While this was a huge step forward for God’s people, it did not come without difficulties. Imagine returning to the homes of your fathers and grandfathers only to find strangers living their. These were not just any strangers. These were Gentile strangers who had been moved into your homes through the deportation of the Assyrian regime. Some Jews intermarried with them and Samaria became viewed as a place of Gentiles and even worse – the offspring of Jew-Gentile marriages. Additionally, it was the Samaritans who opposed the rebuilding of the walls of Jerusalem when Cyrus sent the Jews home (Neh 6:1-4). The Sanballat in that passage was governor of Samaria.
Enmity Due to Samaritan Worship:
A third problem that arose was a matter of worship. The Samaritan woman in John 4 said, “Our ancestors worshiped on this mountain, but you Jews claim that the place where we must worship is in Jerusalem.” (John 4:20). The mountain she references is Mt. Gerizim. The Jews believed that one should only do formal worship at the temple of God in Jerusalem. There were not supposed to be any competing sanctuaries. The temple at Gerizim was established at the end of the Persian period (400 B.C.). Sanballat, governor of Samaria had a daughter who married Manasseh, son of John the high priest (thanks to F.F. Bruce for putting those pieces together). It was not viewed favorably for the son of the high priest to marry a Samaritan (because of the two problems mentioned above). He refused to divorce his Samaritan wife and her father, Sanballat, built a temple at Gerizim for Manasseh to serve as high priest – Josephus, Antiquities 11.8.1-2 & F.F. Bruce, Israel and the Nations, 110-111.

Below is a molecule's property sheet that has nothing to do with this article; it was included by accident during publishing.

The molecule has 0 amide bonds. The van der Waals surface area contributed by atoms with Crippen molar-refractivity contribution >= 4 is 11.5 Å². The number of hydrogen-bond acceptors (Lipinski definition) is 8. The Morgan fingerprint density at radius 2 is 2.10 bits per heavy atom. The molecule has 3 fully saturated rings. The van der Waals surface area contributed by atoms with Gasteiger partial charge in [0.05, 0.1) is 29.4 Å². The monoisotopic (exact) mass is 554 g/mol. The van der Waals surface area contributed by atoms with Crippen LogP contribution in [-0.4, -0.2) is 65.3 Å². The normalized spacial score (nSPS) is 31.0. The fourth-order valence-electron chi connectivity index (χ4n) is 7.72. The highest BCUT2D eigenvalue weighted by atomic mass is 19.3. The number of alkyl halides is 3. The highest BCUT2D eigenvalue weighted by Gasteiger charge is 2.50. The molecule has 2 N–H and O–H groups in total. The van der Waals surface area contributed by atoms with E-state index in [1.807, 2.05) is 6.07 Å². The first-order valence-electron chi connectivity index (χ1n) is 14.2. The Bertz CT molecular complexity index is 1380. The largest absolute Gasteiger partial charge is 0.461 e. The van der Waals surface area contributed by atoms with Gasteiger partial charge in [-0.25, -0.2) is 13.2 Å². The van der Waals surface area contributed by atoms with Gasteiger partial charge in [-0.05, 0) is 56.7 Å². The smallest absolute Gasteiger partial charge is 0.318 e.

It should be noted that the Samaritans were religiously very similar to the Jews. While their genetic makeup may have had some Gentile lineage, they did get their act together in following the Torah. By the first century, the main problem with the Samaritans was their failure to worship at Jerusalem. The other issues probably had some bearing on the negative feelings toward Samaritans but not as major as the location of their worship.